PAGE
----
Dr. Walker described the challenge in a new way during this training.  He asked whether people would rather be Moses or Joshua?  Moses was involved in protecting and saving a people who were enslaved and beaten down.  Joshua was involved in taking a new generation, who had forty years to leave behind slavery, to be a people ready to conquer and take over a new land.  The miracles that God did through Moses in Egypt were many and revolved around God doing the miracles.  The miracles that God did for those entering the promised land were fewer and they revolved around the Israelites being involved with the miracles (i.e. walking around the wall).  Are our churches stuck in caring for people with a slavery mindset, who have been beaten down by the world?  We describe this as a "Come to Get" church.  Or are our churches preparing us to conquer lands and move into the Promised Land?  We describe this as a "Come to Go" church.

It was an interesting conversation.  We certainly agreed on a couple of things.  First, we need to continue to work with the existing church and sound a warning, as we are told to do in Ezekiel 33. But secondly, if God raises up a new movement, as has been done time and again throughout history, we need to be open to how the Holy Spirit moving.  It needs to be a both/and.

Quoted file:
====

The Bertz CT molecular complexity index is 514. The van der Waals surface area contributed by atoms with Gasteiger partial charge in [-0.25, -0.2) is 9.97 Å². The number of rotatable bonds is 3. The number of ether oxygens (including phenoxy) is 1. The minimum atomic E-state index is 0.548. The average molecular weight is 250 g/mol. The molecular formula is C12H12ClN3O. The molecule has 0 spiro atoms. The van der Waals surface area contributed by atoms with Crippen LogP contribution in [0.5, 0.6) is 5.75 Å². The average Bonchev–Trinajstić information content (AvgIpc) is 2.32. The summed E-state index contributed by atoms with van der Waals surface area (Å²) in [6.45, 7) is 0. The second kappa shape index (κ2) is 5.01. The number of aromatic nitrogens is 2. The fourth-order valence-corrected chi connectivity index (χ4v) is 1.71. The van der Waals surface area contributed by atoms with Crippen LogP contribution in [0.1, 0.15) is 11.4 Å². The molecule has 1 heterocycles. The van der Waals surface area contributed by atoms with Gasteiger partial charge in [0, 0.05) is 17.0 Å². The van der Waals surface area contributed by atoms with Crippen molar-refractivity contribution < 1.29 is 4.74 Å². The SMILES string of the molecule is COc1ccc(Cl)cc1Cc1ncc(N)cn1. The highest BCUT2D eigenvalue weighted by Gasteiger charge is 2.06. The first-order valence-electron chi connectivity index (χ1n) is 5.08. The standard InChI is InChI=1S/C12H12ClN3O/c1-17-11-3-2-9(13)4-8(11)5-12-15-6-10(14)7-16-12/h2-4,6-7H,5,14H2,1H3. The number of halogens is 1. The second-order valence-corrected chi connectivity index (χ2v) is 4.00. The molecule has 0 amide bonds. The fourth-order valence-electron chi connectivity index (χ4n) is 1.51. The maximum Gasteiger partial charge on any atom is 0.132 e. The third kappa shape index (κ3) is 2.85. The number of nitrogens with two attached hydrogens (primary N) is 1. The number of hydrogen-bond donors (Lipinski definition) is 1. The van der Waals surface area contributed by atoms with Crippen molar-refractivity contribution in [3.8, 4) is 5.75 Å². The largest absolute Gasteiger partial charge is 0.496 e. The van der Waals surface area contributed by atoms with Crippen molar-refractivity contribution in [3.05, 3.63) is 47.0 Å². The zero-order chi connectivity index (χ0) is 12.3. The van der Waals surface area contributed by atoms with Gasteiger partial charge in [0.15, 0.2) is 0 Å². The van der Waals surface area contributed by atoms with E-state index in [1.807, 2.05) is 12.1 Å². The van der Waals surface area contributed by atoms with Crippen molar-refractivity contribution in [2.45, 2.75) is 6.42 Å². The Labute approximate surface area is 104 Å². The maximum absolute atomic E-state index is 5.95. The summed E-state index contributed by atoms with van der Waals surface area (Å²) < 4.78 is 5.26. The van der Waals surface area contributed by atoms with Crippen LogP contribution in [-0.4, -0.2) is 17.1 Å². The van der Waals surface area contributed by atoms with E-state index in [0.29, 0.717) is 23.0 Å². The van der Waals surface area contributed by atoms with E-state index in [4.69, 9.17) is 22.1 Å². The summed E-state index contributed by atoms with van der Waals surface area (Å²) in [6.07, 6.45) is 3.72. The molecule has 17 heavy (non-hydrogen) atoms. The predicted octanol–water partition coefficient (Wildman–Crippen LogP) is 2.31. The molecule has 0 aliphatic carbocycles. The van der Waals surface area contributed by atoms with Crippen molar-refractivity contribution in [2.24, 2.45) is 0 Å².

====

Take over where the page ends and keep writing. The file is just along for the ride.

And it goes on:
Please continue to pray for the Church in Nigeria.  I have been told that churches in the north are being denied the ability to renew their annual occupancy permits.  This seems to be an attempt to close down the church.  The Church definitely seems to be under persecution in some ways in some parts of Nigeria.  Thankfully, the church is more about buildings and while they may close the buildings, they can't stop the Church as the people of God!

Monday, January 15, 2018

Health and Productivity

Not long ago, the US Embassy in Kenya sent out a notification of a cholera outbreak in the country.  There have been 3000 cases with sixty deaths so far.   It made me think of a research paper that I wrote for one of my classes on the correlation between health and productivity.  We all know of organizations who do great work in addressing health issues around the world.  Two that come to mind immediately for me are Doctors Without Borders (MSF) and the Mercy Ships.

While we laud their work, there may be another motivation for us to address health, than simply for the sake of health.  There is a great deal of evidence that health and productivity, or the economic development of a nation, may be linked.  There is also a great deal of evidence that health and per capita income are linked.  Therefore, if the health of a person is increased, their income may be increased, which may lead to the income of an entire nation to be increased.  This is part of the reason why the Millennium Development Goals focused on health, and why the Sustainable Development Goals that I mentioned last week continue to focus on health.

As it relates to physical health, there have been great strides made around the world in the last fifty years.  According to the World Health Organization:
  •  In 1950, 280 of every 1000 children died before their fifth birthday; by 2002, that number has fallen to 120 per 1000 births in low-income countries, 37 in middle-income countries, and 7 in high income countries.